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VIBORG (Finnish Viipuri)

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Originally appearing in Volume V28, Page 17 of the 1911 Encyclopedia Britannica.
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VIBORG (Finnish Viipuri), capital of a province of the same name in Finland, is situated at the head of the Bay of Viborg in the Gulf of Finland, at the mouth of the Saima Canal and on the railway which connects St Petersburg with Helsingfors. Population of the town (1904) 34,672, of the province 458,269. The Saima Canal (37 M. long), a fine engineering work, connects with the sea Lake Saima—the principal lake of Finland, 249 ft. above sea-level—and a series of others, including Puruvesi, Orivesi, HSytianen and Kallavesi, all of which are navigated by steamers, as far north as Iisalmi in 63° 30' N. lat. Viborg is thus the seaport of Karelia and eastern Savolaks, with the towns of Vilmanstrand (2393 inhabitants in 1904), St Michel (3933), Myslott (2687), Kuopio (13,519) and Iisalmi, with their numerous saw-mills and iron-works. Viborg stands most picturesquely on the glaciated and dome-shaped granite hills surrounding the bay, which is protected at its entrance by the naval station of Bjorko and at its head by several forts. The castle of Viborg, built in 1293 by Marshal Torkel Knutson, was the first centre for the spread of Christianity in Karelia, and for establishing the power of Sweden; it is now used as a prison. Its lofty and elegant tower has fallen into decay. The court-house (1839), the town-house, the gymnasium (1641; with an excellent library), and the museum are among the principal buildings of the city. There are also a lyceum and two higher schools for girls, a school of navigation and several primary schools, both public and private, a literary and an agricultural society, and several benevolent institutions. There are foundries, machine works and saw-mills, and a considerable export of timber and wood products. The coasting trade is also considerable. The environs are most picturesque and are visited by many tourists in the summer. The park of Monrepos (Old Viborg), in a bay dotted with dome-shaped islands, is specially attractive. The scenery of the Saima Canal and of the Finnish lakes with the grand as of Pungaharju; the Imatra rapids, by which the Vuoksen discharges the water of Lake Saima into Lake Ladoga, with the castle of Kexholm at its mouth; Serdobol and Valamo monastery on Lake Ladoga—all visited from Viborg—attract many tourists from St Petersburg as well as from other parts of Finland.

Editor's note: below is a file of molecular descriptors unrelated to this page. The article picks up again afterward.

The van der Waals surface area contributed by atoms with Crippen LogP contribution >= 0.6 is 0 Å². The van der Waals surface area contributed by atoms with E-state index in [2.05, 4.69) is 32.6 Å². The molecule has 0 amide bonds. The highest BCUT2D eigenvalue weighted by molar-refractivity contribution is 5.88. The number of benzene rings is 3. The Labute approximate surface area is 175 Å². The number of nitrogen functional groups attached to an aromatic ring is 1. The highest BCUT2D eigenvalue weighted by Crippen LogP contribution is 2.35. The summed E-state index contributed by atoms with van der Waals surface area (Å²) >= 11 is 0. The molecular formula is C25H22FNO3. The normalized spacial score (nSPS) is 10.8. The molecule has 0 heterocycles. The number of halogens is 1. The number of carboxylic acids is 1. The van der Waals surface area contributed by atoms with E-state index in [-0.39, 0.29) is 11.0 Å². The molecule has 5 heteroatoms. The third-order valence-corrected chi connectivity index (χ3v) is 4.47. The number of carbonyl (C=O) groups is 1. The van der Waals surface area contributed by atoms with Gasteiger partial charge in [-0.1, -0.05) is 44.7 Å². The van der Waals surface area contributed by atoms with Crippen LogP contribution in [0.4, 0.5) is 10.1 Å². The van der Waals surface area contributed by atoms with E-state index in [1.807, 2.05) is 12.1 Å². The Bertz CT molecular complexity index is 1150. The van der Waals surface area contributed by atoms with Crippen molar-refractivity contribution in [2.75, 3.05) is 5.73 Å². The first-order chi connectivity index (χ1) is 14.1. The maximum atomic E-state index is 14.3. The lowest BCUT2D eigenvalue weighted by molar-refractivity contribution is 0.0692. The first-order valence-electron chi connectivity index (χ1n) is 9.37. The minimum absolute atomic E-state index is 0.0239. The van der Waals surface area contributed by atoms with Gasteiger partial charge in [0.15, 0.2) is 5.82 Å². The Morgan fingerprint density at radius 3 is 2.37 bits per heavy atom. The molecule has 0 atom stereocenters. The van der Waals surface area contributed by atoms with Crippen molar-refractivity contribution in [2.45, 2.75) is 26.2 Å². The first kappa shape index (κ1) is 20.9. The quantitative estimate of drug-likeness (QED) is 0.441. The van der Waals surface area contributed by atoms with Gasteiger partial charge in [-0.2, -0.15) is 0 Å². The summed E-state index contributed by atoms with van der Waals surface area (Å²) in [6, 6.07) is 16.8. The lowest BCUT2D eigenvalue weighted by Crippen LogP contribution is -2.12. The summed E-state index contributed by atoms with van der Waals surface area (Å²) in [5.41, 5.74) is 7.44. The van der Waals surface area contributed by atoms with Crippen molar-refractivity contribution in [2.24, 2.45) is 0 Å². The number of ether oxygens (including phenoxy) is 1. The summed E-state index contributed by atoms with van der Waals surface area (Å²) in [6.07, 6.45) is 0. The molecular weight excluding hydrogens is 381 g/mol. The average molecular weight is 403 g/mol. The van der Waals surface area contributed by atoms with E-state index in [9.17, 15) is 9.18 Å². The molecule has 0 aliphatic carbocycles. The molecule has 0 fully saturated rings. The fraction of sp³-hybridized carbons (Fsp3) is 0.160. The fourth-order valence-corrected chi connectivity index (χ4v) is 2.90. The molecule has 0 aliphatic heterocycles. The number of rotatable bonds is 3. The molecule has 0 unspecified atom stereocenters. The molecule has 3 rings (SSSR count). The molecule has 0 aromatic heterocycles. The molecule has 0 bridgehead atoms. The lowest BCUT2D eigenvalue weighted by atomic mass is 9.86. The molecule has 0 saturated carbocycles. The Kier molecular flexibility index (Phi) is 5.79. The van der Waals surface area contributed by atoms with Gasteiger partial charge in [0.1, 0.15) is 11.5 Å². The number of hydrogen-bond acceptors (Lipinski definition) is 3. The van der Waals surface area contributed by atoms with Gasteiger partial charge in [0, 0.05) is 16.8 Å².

End of Article: VIBORG (Finnish Viipuri)

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